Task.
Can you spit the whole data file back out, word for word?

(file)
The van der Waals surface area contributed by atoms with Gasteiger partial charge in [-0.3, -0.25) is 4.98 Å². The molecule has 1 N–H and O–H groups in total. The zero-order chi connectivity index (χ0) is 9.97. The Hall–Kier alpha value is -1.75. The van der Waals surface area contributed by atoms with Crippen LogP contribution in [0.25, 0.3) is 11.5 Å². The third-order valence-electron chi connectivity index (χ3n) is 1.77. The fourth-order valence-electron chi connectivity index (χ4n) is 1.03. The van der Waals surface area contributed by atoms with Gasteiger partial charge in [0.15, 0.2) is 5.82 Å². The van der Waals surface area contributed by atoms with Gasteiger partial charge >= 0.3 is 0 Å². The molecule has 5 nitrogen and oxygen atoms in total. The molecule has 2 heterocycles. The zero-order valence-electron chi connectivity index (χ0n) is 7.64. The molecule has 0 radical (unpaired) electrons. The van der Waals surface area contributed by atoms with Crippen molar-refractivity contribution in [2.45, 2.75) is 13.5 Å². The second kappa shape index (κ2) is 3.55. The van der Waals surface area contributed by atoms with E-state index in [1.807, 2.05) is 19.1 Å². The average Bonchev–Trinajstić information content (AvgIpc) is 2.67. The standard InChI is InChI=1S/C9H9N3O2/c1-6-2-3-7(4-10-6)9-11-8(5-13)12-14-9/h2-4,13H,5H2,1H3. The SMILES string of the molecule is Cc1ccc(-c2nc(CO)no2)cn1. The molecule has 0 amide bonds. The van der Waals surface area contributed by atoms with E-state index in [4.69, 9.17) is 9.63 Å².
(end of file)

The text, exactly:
The van der Waals surface area contributed by atoms with Gasteiger partial charge in [-0.3, -0.25) is 4.98 Å². The molecule has 1 N–H and O–H groups in total. The zero-order chi connectivity index (χ0) is 9.97. The Hall–Kier alpha value is -1.75. The van der Waals surface area contributed by atoms with Crippen LogP contribution in [0.25, 0.3) is 11.5 Å². The third-order valence-electron chi connectivity index (χ3n) is 1.77. The fourth-order valence-electron chi connectivity index (χ4n) is 1.03. The van der Waals surface area contributed by atoms with Gasteiger partial charge in [0.15, 0.2) is 5.82 Å². The van der Waals surface area contributed by atoms with Gasteiger partial charge >= 0.3 is 0 Å². The molecule has 5 nitrogen and oxygen atoms in total. The molecule has 2 heterocycles. The zero-order valence-electron chi connectivity index (χ0n) is 7.64. The molecule has 0 radical (unpaired) electrons. The van der Waals surface area contributed by atoms with Crippen molar-refractivity contribution in [2.45, 2.75) is 13.5 Å². The second kappa shape index (κ2) is 3.55. The van der Waals surface area contributed by atoms with E-state index in [1.807, 2.05) is 19.1 Å². The average Bonchev–Trinajstić information content (AvgIpc) is 2.67. The standard InChI is InChI=1S/C9H9N3O2/c1-6-2-3-7(4-10-6)9-11-8(5-13)12-14-9/h2-4,13H,5H2,1H3. The SMILES string of the molecule is Cc1ccc(-c2nc(CO)no2)cn1. The molecule has 0 amide bonds. The van der Waals surface area contributed by atoms with E-state index in [4.69, 9.17) is 9.63 Å².